From microplastics in the sea to hyper-trends such as global climate change, mega-extinction, and widening social disparities and displacement, we live on a planet undergoing tremendous flux and uncertainty. At the center of this transformation is human culture, both contributing to the state of the world and responding to planetary change. The Routledge Environmental Humanities Series seeks to engage with contemporary environmental challenges through the various lenses of the humanities and to explore foundational issues in environmental justice, multicultural environmentalism, ecofeminism, environmental psychology, environmental materialities and textualities, Traditional Ecological Knowledge, environmental communication and information management, multispecies relationships, and related topics. The series is premised on the notion that the arts, humanities, and social sciences, integrated with the natural sciences, are essential to comprehensive environmental studies.
The environmental humanities are a multidimensional discipline encompassing such fields as anthropology, history, literary and media studies, philosophy, psychology, religion, sociology, and women’s and gender studies; however, the Routledge Environmental Humanities is particularly eager to receive book proposals that explicitly cross traditional disciplinary boundaries, bringing the full force of multiple perspectives to illuminate vexing and profound environmental topics. We favor manuscripts aimed at an international readership and written in a lively and accessible style. Our readers include scholars and students from across the span of environmental studies disciplines and thoughtful citizens and policy makers interested in the human dimensions of environmental change.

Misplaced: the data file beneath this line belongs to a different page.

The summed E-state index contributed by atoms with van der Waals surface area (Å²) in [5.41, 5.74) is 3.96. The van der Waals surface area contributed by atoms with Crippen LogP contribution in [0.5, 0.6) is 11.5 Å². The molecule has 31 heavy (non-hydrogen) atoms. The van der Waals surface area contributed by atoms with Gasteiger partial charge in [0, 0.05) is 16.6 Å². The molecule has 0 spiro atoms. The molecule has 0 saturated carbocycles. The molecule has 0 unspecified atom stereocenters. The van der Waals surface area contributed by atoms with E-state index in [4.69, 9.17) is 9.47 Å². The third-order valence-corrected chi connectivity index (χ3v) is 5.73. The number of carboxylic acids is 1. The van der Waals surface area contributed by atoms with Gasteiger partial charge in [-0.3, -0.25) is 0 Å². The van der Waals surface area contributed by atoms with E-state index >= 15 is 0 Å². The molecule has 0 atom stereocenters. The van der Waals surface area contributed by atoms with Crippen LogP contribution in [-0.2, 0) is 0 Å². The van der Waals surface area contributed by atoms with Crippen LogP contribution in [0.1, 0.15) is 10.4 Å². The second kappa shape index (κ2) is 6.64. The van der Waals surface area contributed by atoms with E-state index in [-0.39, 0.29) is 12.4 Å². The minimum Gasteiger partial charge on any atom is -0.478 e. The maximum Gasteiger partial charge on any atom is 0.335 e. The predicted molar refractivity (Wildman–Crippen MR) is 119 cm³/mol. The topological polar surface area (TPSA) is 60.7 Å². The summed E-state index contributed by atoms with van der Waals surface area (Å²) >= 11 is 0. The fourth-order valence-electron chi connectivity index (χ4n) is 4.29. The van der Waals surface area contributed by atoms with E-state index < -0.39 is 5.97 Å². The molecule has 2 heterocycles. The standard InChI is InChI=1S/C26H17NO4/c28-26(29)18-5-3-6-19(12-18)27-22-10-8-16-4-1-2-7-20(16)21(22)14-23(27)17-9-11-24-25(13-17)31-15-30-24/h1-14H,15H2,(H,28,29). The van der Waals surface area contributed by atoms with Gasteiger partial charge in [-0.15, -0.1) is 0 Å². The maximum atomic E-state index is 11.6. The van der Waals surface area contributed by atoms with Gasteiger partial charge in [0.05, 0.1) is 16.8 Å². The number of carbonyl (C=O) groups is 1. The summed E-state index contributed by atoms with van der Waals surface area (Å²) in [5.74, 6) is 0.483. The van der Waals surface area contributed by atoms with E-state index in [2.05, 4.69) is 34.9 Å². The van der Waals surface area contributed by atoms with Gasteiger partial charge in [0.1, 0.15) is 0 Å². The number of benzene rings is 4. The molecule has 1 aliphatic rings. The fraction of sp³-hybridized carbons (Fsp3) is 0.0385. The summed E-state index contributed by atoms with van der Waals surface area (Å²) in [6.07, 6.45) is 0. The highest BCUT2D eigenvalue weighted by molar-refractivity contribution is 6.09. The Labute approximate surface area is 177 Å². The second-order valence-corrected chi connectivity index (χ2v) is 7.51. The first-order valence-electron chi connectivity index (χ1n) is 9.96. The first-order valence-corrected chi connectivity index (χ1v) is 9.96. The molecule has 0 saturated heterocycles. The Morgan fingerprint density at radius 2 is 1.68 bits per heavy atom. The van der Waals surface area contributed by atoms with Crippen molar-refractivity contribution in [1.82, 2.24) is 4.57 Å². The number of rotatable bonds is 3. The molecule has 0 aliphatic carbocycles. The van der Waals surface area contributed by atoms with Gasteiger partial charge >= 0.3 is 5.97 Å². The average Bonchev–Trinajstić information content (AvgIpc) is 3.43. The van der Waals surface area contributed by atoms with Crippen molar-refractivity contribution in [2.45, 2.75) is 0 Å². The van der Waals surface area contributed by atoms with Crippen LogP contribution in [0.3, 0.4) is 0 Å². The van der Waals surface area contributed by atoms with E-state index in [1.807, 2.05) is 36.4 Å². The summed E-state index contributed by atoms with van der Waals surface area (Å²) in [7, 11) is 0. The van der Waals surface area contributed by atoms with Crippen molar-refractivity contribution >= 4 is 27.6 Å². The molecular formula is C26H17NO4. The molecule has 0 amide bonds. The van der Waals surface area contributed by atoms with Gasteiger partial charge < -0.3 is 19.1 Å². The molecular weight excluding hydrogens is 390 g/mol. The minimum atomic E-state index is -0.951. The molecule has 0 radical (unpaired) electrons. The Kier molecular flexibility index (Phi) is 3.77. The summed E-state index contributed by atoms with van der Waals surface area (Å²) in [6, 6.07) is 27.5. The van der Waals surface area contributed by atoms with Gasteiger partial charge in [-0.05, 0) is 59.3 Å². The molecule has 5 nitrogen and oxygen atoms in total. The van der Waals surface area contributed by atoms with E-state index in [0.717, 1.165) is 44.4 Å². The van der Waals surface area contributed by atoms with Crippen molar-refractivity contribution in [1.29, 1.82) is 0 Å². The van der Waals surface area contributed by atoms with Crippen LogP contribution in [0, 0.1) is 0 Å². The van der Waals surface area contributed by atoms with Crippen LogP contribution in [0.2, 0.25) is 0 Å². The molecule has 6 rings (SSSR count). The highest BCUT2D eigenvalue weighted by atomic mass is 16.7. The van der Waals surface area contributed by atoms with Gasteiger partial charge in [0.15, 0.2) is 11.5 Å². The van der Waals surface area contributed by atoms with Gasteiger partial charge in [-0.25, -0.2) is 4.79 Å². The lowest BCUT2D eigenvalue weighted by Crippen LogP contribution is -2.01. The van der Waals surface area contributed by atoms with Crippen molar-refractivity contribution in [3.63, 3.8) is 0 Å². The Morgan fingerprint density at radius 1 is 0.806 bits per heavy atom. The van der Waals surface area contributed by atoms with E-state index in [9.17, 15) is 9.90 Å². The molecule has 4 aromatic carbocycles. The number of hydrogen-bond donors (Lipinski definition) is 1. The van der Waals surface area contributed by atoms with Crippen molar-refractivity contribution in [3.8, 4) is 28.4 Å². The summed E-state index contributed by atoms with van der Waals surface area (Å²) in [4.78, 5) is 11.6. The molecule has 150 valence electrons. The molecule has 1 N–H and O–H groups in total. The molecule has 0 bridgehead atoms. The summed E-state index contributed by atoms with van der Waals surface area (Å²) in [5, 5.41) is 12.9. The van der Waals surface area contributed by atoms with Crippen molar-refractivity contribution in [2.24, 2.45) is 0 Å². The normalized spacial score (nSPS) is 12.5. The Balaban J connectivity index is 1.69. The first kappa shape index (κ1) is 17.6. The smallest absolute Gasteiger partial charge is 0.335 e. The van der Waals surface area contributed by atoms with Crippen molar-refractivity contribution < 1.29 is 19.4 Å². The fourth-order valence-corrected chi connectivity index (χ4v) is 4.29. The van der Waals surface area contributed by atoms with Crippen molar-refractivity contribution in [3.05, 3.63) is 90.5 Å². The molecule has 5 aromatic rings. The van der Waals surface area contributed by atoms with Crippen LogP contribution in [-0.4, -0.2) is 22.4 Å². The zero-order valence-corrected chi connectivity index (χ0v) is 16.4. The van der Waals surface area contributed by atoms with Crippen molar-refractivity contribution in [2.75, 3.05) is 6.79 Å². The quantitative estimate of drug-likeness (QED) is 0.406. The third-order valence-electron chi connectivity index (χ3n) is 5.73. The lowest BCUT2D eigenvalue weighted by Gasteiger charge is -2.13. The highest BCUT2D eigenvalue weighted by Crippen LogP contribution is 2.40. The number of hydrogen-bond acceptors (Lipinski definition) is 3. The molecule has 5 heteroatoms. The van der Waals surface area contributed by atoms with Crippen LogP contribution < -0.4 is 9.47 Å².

Please contact the Editor, Rebecca Brennan (Rebecca.Brennan@tandf.co.uk), to submit proposals.
Praise for A Cultural History of Climate Change (2016):
A Cultural History of Climate Change shows that the humanities are not simply a late-arriving appendage to Earth System science, to help in the work of translation. These essays offer distinctive insights into how and why humans reason and imagine their ‘weather-worlds’ (Ingold, 2010). We learn about the interpenetration of climate and culture and are prompted to think creatively about different ways in which the idea of climate change can be conceptualised and acted upon beyond merely ‘saving the planet’.